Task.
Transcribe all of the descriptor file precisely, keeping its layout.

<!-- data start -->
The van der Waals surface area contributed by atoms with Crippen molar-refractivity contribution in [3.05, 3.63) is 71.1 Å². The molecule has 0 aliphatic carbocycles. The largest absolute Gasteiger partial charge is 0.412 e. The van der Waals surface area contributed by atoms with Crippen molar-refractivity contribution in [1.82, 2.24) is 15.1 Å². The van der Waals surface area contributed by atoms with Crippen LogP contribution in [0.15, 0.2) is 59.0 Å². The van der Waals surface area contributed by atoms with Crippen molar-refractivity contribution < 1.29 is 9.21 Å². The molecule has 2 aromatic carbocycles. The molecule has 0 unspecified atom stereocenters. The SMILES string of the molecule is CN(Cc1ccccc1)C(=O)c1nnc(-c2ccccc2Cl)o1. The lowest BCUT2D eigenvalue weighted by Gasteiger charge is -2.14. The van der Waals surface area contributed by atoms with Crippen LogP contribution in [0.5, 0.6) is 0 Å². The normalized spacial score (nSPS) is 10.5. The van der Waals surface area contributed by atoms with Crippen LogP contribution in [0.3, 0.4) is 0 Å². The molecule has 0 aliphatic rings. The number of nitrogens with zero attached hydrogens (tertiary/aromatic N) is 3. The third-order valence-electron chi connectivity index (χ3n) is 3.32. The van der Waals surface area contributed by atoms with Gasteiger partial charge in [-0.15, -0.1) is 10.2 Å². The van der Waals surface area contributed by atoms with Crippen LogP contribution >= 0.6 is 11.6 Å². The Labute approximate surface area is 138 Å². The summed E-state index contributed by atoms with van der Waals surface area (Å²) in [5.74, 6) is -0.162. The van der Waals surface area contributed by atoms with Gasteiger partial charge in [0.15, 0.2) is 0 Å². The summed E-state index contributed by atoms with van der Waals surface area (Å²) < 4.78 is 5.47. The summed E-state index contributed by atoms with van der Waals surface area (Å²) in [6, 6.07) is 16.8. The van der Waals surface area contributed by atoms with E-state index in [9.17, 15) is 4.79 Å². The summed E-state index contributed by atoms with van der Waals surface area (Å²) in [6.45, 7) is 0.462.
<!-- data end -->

The van der Waals surface area contributed by atoms with Crippen molar-refractivity contribution in [3.05, 3.63) is 71.1 Å². The molecule has 0 aliphatic carbocycles. The largest absolute Gasteiger partial charge is 0.412 e. The van der Waals surface area contributed by atoms with Crippen molar-refractivity contribution in [1.82, 2.24) is 15.1 Å². The van der Waals surface area contributed by atoms with Crippen LogP contribution in [0.15, 0.2) is 59.0 Å². The van der Waals surface area contributed by atoms with Crippen molar-refractivity contribution < 1.29 is 9.21 Å². The molecule has 2 aromatic carbocycles. The molecule has 0 unspecified atom stereocenters. The SMILES string of the molecule is CN(Cc1ccccc1)C(=O)c1nnc(-c2ccccc2Cl)o1. The lowest BCUT2D eigenvalue weighted by Gasteiger charge is -2.14. The van der Waals surface area contributed by atoms with Crippen LogP contribution in [0.5, 0.6) is 0 Å². The normalized spacial score (nSPS) is 10.5. The van der Waals surface area contributed by atoms with Crippen LogP contribution in [0.3, 0.4) is 0 Å². The molecule has 0 aliphatic rings. The number of nitrogens with zero attached hydrogens (tertiary/aromatic N) is 3. The third-order valence-electron chi connectivity index (χ3n) is 3.32. The van der Waals surface area contributed by atoms with Gasteiger partial charge in [-0.15, -0.1) is 10.2 Å². The van der Waals surface area contributed by atoms with Crippen LogP contribution >= 0.6 is 11.6 Å². The Labute approximate surface area is 138 Å². The summed E-state index contributed by atoms with van der Waals surface area (Å²) in [5.74, 6) is -0.162. The van der Waals surface area contributed by atoms with Gasteiger partial charge in [0.15, 0.2) is 0 Å². The summed E-state index contributed by atoms with van der Waals surface area (Å²) < 4.78 is 5.47. The summed E-state index contributed by atoms with van der Waals surface area (Å²) in [6, 6.07) is 16.8. The van der Waals surface area contributed by atoms with E-state index in [9.17, 15) is 4.79 Å². The summed E-state index contributed by atoms with van der Waals surface area (Å²) in [6.45, 7) is 0.462.